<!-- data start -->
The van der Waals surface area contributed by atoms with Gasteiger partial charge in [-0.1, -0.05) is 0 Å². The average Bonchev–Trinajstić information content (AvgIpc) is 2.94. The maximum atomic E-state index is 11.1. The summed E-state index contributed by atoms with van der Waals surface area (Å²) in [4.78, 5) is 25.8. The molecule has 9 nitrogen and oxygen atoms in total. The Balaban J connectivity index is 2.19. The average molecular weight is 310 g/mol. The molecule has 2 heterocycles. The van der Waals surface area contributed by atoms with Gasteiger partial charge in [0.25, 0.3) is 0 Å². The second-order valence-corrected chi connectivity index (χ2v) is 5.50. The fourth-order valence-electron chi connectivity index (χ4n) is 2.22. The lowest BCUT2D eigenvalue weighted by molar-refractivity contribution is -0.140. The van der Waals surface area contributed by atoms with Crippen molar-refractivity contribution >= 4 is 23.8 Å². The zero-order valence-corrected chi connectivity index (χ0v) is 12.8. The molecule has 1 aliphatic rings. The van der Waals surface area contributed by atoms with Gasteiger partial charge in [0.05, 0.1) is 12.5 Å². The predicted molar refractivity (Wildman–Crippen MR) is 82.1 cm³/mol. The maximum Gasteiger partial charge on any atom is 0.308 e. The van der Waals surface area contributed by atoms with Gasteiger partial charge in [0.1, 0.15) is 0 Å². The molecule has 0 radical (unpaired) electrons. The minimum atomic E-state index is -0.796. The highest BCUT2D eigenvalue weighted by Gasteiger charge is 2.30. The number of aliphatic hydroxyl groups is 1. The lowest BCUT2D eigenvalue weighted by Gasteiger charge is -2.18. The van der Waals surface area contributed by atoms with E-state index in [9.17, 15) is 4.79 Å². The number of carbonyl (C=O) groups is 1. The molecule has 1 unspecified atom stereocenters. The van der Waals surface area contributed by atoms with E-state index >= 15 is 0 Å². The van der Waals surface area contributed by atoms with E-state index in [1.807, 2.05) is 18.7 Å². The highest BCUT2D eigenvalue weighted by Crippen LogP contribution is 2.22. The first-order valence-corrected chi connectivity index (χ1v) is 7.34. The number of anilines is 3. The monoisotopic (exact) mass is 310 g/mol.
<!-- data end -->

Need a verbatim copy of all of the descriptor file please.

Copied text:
The van der Waals surface area contributed by atoms with Gasteiger partial charge in [-0.1, -0.05) is 0 Å². The average Bonchev–Trinajstić information content (AvgIpc) is 2.94. The maximum atomic E-state index is 11.1. The summed E-state index contributed by atoms with van der Waals surface area (Å²) in [4.78, 5) is 25.8. The molecule has 9 nitrogen and oxygen atoms in total. The Balaban J connectivity index is 2.19. The average molecular weight is 310 g/mol. The molecule has 2 heterocycles. The van der Waals surface area contributed by atoms with Gasteiger partial charge in [0.25, 0.3) is 0 Å². The second-order valence-corrected chi connectivity index (χ2v) is 5.50. The fourth-order valence-electron chi connectivity index (χ4n) is 2.22. The lowest BCUT2D eigenvalue weighted by molar-refractivity contribution is -0.140. The van der Waals surface area contributed by atoms with Crippen molar-refractivity contribution >= 4 is 23.8 Å². The zero-order valence-corrected chi connectivity index (χ0v) is 12.8. The molecule has 1 aliphatic rings. The van der Waals surface area contributed by atoms with Gasteiger partial charge in [0.05, 0.1) is 12.5 Å². The predicted molar refractivity (Wildman–Crippen MR) is 82.1 cm³/mol. The maximum Gasteiger partial charge on any atom is 0.308 e. The van der Waals surface area contributed by atoms with Gasteiger partial charge in [0.1, 0.15) is 0 Å². The molecule has 0 radical (unpaired) electrons. The minimum atomic E-state index is -0.796. The highest BCUT2D eigenvalue weighted by Gasteiger charge is 2.30. The number of aliphatic hydroxyl groups is 1. The lowest BCUT2D eigenvalue weighted by Gasteiger charge is -2.18. The van der Waals surface area contributed by atoms with E-state index in [9.17, 15) is 4.79 Å². The number of carbonyl (C=O) groups is 1. The molecule has 1 unspecified atom stereocenters. The van der Waals surface area contributed by atoms with E-state index >= 15 is 0 Å². The van der Waals surface area contributed by atoms with E-state index in [1.807, 2.05) is 18.7 Å². The highest BCUT2D eigenvalue weighted by Crippen LogP contribution is 2.22. The first-order valence-corrected chi connectivity index (χ1v) is 7.34. The number of anilines is 3. The monoisotopic (exact) mass is 310 g/mol.